Tides & Timetables

Our ferries travel to places with some of the greatest differences between low and high tide in the world. This affects how we schedule our sailings. You can find out more below.

High tide in St Helier, Jersey


Low tide in St Helier, Jersey

Why don't Condor Ferries sail on the same time each day?

The short answer is because of the tides and the depth of water at low tide in some of the ports we serve.


At first glance, the way in which our sailing times change on an almost daily basis across the course of a month might seem strange. We know that our passengers would prefer sailings on our network of routes to depart at the same time each day varying according to changing customer needs at different times of the year - if at all. Dig a bit deeper and you will find that there is one overriding reason why our departure times from all ports vary across the month drifting backwards and forwards - the tide.


Tidal ranges in the Channel Islands and Baie de St Malo are amongst the highest in the world and at certain times of the month the tide goes out by up to 40 ft or almost 12 metres - that's about the height of a two storey house. As the tide goes out this means 40ft of water disappears as the tide retreats and the beach or coastline extends hundreds of feet further from the land than at high tide. This characteristic of Jersey, Guernsey and the St Malo region is part of their astonishing beauty, but it does create some challenges for the mariner. It means that the amount of water in the ports of Jersey, Guernsey and St Malo under the ships’ hull can also vary by the same amount and at some times of the month, a port, like Jersey does not have enough water to allow the ships to berth.You may notice that the linkspan which vehicles use to embark will sometimes be level and others, slope downwards because of a change in the tide, as the pictures above show.


How often do the tides change?

It varies, again by location. However, in general in the Channel Islands there are two low and two high tides a day. The times of these shift each day and the more the tide has to go out or come in, the longer this may take and the faster the tidal stream will flow. Tidal stream is a phrase used commonly to describe the current created by the flow of a tide in or out. The best known example on our routes is the Race of Alderney.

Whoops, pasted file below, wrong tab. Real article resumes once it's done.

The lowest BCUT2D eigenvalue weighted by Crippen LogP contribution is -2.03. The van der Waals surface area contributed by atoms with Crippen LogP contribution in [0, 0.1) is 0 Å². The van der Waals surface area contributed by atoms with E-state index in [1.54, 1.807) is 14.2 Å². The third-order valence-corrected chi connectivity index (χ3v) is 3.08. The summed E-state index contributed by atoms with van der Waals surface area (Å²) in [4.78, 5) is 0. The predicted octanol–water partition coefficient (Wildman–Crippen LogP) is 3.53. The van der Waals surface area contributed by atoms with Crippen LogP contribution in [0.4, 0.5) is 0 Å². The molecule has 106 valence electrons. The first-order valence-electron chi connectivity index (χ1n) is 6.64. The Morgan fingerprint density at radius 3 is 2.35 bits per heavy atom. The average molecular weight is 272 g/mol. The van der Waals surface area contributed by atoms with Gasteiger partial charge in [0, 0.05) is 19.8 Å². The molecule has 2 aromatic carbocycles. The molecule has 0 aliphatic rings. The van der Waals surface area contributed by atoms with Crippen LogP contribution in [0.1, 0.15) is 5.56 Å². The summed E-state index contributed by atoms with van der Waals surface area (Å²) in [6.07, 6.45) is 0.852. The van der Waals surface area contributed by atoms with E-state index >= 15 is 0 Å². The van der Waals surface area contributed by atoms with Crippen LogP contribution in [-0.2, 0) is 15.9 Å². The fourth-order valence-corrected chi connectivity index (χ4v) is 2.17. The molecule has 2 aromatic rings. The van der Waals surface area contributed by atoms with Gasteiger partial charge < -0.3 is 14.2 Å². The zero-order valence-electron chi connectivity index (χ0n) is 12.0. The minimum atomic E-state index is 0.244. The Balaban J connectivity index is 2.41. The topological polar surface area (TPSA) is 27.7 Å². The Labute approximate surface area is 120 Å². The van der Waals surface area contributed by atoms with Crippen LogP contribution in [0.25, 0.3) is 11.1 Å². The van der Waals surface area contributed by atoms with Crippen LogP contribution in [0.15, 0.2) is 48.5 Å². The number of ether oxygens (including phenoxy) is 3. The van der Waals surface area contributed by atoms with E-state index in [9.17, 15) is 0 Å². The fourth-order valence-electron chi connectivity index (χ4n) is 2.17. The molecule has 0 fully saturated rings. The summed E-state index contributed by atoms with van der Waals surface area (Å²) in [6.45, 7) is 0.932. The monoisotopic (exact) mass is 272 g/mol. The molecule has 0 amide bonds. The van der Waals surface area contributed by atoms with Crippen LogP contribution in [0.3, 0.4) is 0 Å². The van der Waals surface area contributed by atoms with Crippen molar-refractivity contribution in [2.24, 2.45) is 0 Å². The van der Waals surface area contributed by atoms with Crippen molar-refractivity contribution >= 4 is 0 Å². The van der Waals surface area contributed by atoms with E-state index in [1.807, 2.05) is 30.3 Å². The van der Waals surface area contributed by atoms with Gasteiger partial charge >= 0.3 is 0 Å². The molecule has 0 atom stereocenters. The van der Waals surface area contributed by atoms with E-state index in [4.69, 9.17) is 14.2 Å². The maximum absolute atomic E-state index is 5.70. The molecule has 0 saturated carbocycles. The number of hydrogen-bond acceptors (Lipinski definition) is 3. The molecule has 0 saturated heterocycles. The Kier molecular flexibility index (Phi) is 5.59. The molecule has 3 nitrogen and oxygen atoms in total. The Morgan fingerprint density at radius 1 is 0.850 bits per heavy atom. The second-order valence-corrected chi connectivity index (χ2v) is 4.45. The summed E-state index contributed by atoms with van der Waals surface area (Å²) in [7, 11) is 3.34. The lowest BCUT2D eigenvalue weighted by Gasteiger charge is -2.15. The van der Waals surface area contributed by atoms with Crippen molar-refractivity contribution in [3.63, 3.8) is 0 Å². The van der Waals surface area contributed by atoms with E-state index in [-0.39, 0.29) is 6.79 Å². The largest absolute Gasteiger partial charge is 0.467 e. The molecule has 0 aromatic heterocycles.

What about Spring Tides?

The first thing you need to know about Spring tides is that they are not confined to the Spring season, but happen all year round. Each month, the amount by which tides rise at high tide and drop at low tide changes with the phases of the moon. A spring tide will occur around twice each Lunar month (roughly the same length as a conventional calendar month) and it causes the biggest difference between high and low tides. The opposite kind of tide is known as a Neap tide - which also occurs twice a month - where the tide goes in and out by the least amount. Some people abbreviate these to Springs and Neaps.


How does the tide affect Condor Ferries Fast Ferry schedules?

The first and most important of these challenges is that even our fast ferries which have a draught of about 3.5m or abut 13ft cannot always berth in Jersey as the port "closes" for up to four and a half hours per day during the Spring tides as the commercial port does not have sufficiently deep water to allow the ships to enter the harbour and berth safely.


St Malo, which has the same big tidal ranges can also be affected by the same problem though less often. Guernsey, which also has the same tidal ranges is fortunate in that St Peter Port has deep water and it is possible for our ships to berth in almost all states of the tide all year round.


Unfortunately, the tidal restrictions in Jersey Harbour mean that during some Spring tides, as well as shifting our scheduled sailing times, we have no option but to schedule several ferries one after another or at the same time to make the most of the port opening hours so that we can maintain the regular service.


Our UK ports, where tidal ranges are less dramatic, are not affected by tidal closures.


What about Commodore Clipper and Commodore Goodwill?

Both conventional ferries draw around 6m and their schedule is carefully timed to avoid the periods when the tides are predicted to be low in Jersey.


How reliable are tide tables?

All tide tables, not just those in the Channel Islands are predictions not absolute – in some ways like a weather forecast. The range by which the tide actually varies on any given day can be affected by a number of other factors which cannot be foreseen when we are developing our schedules. These include

  • the atmospheric pressure (the higher the pressure the more it "pushes" down on the water and the tide drop may be more than predicted),
  • the wind direction and force ( a wind can "push" the sea in to the shore creating a higher tide than predicted or further out creating a lower than expected tide).

When planning our schedules we use the tidal predictions and allow an extra margin of time with the aim that the overall service can be maintained.

Passports

Passports

If you are travelling between the UK and the Channel Islands, then your passport is not needed. But don't forget you'll need a valid passport for travel to and from France.

Passengers travelling to and from St. Malo must ensure that their passport(s) is available for inspection and the correct and valid documentation is being carried. Visas are required by some non EEC nationals.

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